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Pediatr Diabetes. 2010 Dec;11(8):552-5. doi: 10.1111/j.1399-5448.2009.00640.x.

Relation of circulating oxidized LDL to obesity and insulin resistance in children.

Author information

1
Division of Epidemiology and Clinical Research, Department of Pediatrics, University of Minnesota Medical School, Minneapolis, MN 55455, USA. kelly105@umn.edu

Abstract

INTRODUCTION:

Circulating oxidized low-density lipoprotein (LDL), a marker of oxidative stress, is associated with obesity, insulin resistance, metabolic syndrome, and cardiovascular disease in adults. However, little is known about its relation to insulin resistance and cardiovascular risk factors in children. The purpose of this study was to assess the relation of oxidative stress, measured by circulating oxidized LDL, with measures of adiposity and insulin resistance in children.

METHODS:

Oxidized LDL, measures of body fatness (body mass index: BMI, percent body fat, waist circumference, percent trunk fat, abdominal visceral and subcutaneous fat), insulin resistance with euglycemic insulin clamp (Mlbm), blood pressure, and blood lipids were obtained in 78 children. Oxidized LDL was compared between normal weight children (BMI < 85th percentile) and overweight/obese children (BMI ≥ 85th percentile) and levels were evaluated for associations with body fatness and insulin resistance.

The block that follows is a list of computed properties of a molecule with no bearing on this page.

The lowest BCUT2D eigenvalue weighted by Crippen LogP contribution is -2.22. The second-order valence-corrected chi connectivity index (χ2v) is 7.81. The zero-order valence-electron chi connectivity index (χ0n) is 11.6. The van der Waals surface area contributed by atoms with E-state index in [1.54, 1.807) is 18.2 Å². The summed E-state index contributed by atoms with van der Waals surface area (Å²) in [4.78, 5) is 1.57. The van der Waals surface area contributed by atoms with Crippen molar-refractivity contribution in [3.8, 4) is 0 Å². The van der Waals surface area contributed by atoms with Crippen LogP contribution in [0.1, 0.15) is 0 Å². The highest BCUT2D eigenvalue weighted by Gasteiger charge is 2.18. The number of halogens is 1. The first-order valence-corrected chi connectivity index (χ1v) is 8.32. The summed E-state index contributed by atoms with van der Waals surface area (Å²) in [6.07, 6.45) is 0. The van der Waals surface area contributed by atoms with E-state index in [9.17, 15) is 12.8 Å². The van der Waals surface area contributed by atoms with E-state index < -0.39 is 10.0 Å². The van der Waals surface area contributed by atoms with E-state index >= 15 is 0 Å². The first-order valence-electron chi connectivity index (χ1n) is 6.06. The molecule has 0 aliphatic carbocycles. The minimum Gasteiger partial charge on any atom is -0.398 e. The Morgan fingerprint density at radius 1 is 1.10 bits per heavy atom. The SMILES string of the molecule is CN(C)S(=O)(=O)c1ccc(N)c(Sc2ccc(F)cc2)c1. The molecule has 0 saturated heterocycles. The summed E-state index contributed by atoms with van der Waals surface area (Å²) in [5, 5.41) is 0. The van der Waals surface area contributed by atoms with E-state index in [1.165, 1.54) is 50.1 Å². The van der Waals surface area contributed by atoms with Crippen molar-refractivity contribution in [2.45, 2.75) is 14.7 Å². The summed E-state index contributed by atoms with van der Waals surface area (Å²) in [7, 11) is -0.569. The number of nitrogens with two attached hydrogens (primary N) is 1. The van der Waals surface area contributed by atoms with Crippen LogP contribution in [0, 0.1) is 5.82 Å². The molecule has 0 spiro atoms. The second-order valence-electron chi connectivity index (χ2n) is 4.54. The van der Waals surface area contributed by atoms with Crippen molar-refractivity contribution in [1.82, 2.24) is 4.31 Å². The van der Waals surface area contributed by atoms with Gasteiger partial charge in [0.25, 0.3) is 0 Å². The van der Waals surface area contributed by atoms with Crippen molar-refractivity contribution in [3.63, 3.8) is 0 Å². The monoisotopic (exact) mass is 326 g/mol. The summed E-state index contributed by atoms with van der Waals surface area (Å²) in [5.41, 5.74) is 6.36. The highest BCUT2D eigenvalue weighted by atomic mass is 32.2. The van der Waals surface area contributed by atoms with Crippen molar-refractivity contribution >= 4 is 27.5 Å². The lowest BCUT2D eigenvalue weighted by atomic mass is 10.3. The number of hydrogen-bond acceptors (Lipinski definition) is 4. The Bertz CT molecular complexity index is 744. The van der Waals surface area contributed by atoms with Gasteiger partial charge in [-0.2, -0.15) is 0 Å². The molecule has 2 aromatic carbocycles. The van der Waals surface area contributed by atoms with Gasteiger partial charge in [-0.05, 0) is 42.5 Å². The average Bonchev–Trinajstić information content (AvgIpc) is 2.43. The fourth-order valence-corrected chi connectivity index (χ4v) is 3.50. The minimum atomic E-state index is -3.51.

RESULTS:

Oxidized LDL levels were significantly higher in overweight/obese vs. normal weight children (p < 0.0001). Oxidized LDL was significantly correlated with BMI, percent body fat, waist circumference, percent trunk fat, abdominal visceral fat, and abdominal subcutaneous fat (all p-values <0.0001). Moreover, oxidized LDL was negatively correlated with Mlbm, even after adjustment for adiposity (p < 0.01).

CONCLUSIONS:

Oxidized LDL is significantly associated with adiposity and with insulin resistance, independent of body fatness, in children. Oxidative stress may be independently related to the development of insulin resistance early in life, especially in obese youth.

PMID:
20102528
PMCID:
PMC2891779
DOI:
10.1111/j.1399-5448.2009.00640.x
[Indexed for MEDLINE]
Free PMC Article

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